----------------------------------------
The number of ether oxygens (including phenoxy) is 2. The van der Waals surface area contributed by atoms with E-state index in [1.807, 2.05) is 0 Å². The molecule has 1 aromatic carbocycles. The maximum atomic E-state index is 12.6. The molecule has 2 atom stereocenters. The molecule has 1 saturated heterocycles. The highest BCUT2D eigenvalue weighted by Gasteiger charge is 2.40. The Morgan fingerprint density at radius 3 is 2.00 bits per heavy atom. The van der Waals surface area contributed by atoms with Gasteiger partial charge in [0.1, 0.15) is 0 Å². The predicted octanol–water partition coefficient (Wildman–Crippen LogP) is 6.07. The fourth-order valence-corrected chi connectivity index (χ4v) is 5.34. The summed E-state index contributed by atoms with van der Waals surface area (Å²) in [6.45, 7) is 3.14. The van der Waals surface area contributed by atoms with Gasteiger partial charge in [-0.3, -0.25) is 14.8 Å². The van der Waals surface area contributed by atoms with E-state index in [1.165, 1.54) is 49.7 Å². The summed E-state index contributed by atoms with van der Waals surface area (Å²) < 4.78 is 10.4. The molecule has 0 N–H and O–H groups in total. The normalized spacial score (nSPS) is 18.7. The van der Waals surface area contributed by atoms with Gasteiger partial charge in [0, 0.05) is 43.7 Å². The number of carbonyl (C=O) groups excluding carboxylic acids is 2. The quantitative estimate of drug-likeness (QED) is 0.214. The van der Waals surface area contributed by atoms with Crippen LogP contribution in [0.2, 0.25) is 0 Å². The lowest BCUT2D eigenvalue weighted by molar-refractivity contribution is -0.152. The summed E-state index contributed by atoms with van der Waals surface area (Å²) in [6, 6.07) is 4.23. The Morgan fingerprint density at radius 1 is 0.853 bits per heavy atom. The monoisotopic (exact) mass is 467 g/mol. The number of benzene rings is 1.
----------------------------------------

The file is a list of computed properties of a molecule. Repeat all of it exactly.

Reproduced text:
The number of ether oxygens (including phenoxy) is 2. The van der Waals surface area contributed by atoms with E-state index in [1.807, 2.05) is 0 Å². The molecule has 1 aromatic carbocycles. The maximum atomic E-state index is 12.6. The molecule has 2 atom stereocenters. The molecule has 1 saturated heterocycles. The highest BCUT2D eigenvalue weighted by Gasteiger charge is 2.40. The Morgan fingerprint density at radius 3 is 2.00 bits per heavy atom. The van der Waals surface area contributed by atoms with Gasteiger partial charge in [0.1, 0.15) is 0 Å². The predicted octanol–water partition coefficient (Wildman–Crippen LogP) is 6.07. The fourth-order valence-corrected chi connectivity index (χ4v) is 5.34. The summed E-state index contributed by atoms with van der Waals surface area (Å²) in [6.45, 7) is 3.14. The van der Waals surface area contributed by atoms with Gasteiger partial charge in [-0.3, -0.25) is 14.8 Å². The van der Waals surface area contributed by atoms with E-state index in [1.165, 1.54) is 49.7 Å². The summed E-state index contributed by atoms with van der Waals surface area (Å²) < 4.78 is 10.4. The molecule has 0 N–H and O–H groups in total. The normalized spacial score (nSPS) is 18.7. The van der Waals surface area contributed by atoms with Gasteiger partial charge in [0, 0.05) is 43.7 Å². The number of carbonyl (C=O) groups excluding carboxylic acids is 2. The quantitative estimate of drug-likeness (QED) is 0.214. The van der Waals surface area contributed by atoms with Crippen LogP contribution in [0.2, 0.25) is 0 Å². The lowest BCUT2D eigenvalue weighted by molar-refractivity contribution is -0.152. The summed E-state index contributed by atoms with van der Waals surface area (Å²) in [6, 6.07) is 4.23. The Morgan fingerprint density at radius 1 is 0.853 bits per heavy atom. The monoisotopic (exact) mass is 467 g/mol. The number of benzene rings is 1.